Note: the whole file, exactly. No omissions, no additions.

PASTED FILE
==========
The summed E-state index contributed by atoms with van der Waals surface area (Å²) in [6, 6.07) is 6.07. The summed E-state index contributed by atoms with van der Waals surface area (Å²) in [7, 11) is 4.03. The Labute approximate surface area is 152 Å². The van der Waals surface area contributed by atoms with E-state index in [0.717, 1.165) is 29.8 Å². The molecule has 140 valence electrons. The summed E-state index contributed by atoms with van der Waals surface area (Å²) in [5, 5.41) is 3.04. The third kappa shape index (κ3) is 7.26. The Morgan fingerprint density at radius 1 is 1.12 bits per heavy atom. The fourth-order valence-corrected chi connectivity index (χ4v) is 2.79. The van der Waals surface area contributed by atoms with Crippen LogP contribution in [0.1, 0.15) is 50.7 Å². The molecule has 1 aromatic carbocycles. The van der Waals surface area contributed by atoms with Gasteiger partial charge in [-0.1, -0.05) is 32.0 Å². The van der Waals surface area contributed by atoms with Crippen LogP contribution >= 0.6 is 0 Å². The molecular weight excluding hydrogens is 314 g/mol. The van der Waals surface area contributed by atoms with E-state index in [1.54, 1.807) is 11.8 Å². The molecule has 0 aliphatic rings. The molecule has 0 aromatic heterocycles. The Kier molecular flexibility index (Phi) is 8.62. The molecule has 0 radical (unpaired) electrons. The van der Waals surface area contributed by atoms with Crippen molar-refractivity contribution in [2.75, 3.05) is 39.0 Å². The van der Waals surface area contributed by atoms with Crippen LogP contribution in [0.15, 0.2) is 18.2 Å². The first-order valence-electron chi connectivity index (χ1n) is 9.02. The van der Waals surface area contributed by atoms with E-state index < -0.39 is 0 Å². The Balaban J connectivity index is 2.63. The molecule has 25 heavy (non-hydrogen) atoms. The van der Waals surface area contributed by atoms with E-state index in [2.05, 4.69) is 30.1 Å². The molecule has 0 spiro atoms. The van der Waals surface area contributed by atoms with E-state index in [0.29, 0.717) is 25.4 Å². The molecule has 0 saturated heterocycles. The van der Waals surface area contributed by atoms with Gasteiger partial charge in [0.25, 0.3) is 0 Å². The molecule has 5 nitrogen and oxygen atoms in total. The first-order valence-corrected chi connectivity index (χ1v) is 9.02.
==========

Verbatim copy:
The summed E-state index contributed by atoms with van der Waals surface area (Å²) in [6, 6.07) is 6.07. The summed E-state index contributed by atoms with van der Waals surface area (Å²) in [7, 11) is 4.03. The Labute approximate surface area is 152 Å². The van der Waals surface area contributed by atoms with E-state index in [0.717, 1.165) is 29.8 Å². The molecule has 140 valence electrons. The summed E-state index contributed by atoms with van der Waals surface area (Å²) in [5, 5.41) is 3.04. The third kappa shape index (κ3) is 7.26. The Morgan fingerprint density at radius 1 is 1.12 bits per heavy atom. The fourth-order valence-corrected chi connectivity index (χ4v) is 2.79. The van der Waals surface area contributed by atoms with Crippen LogP contribution in [0.1, 0.15) is 50.7 Å². The molecule has 1 aromatic carbocycles. The van der Waals surface area contributed by atoms with Gasteiger partial charge in [-0.1, -0.05) is 32.0 Å². The van der Waals surface area contributed by atoms with Crippen LogP contribution >= 0.6 is 0 Å². The molecular weight excluding hydrogens is 314 g/mol. The van der Waals surface area contributed by atoms with E-state index in [1.54, 1.807) is 11.8 Å². The molecule has 0 aliphatic rings. The molecule has 0 aromatic heterocycles. The Kier molecular flexibility index (Phi) is 8.62. The molecule has 0 radical (unpaired) electrons. The van der Waals surface area contributed by atoms with Crippen molar-refractivity contribution in [2.75, 3.05) is 39.0 Å². The van der Waals surface area contributed by atoms with Crippen LogP contribution in [0.15, 0.2) is 18.2 Å². The first-order valence-electron chi connectivity index (χ1n) is 9.02. The van der Waals surface area contributed by atoms with E-state index < -0.39 is 0 Å². The Balaban J connectivity index is 2.63. The molecule has 25 heavy (non-hydrogen) atoms. The van der Waals surface area contributed by atoms with E-state index in [2.05, 4.69) is 30.1 Å². The molecule has 0 spiro atoms. The van der Waals surface area contributed by atoms with E-state index in [0.29, 0.717) is 25.4 Å². The molecule has 0 saturated heterocycles. The van der Waals surface area contributed by atoms with Gasteiger partial charge in [0.25, 0.3) is 0 Å². The molecule has 5 nitrogen and oxygen atoms in total. The first-order valence-corrected chi connectivity index (χ1v) is 9.02.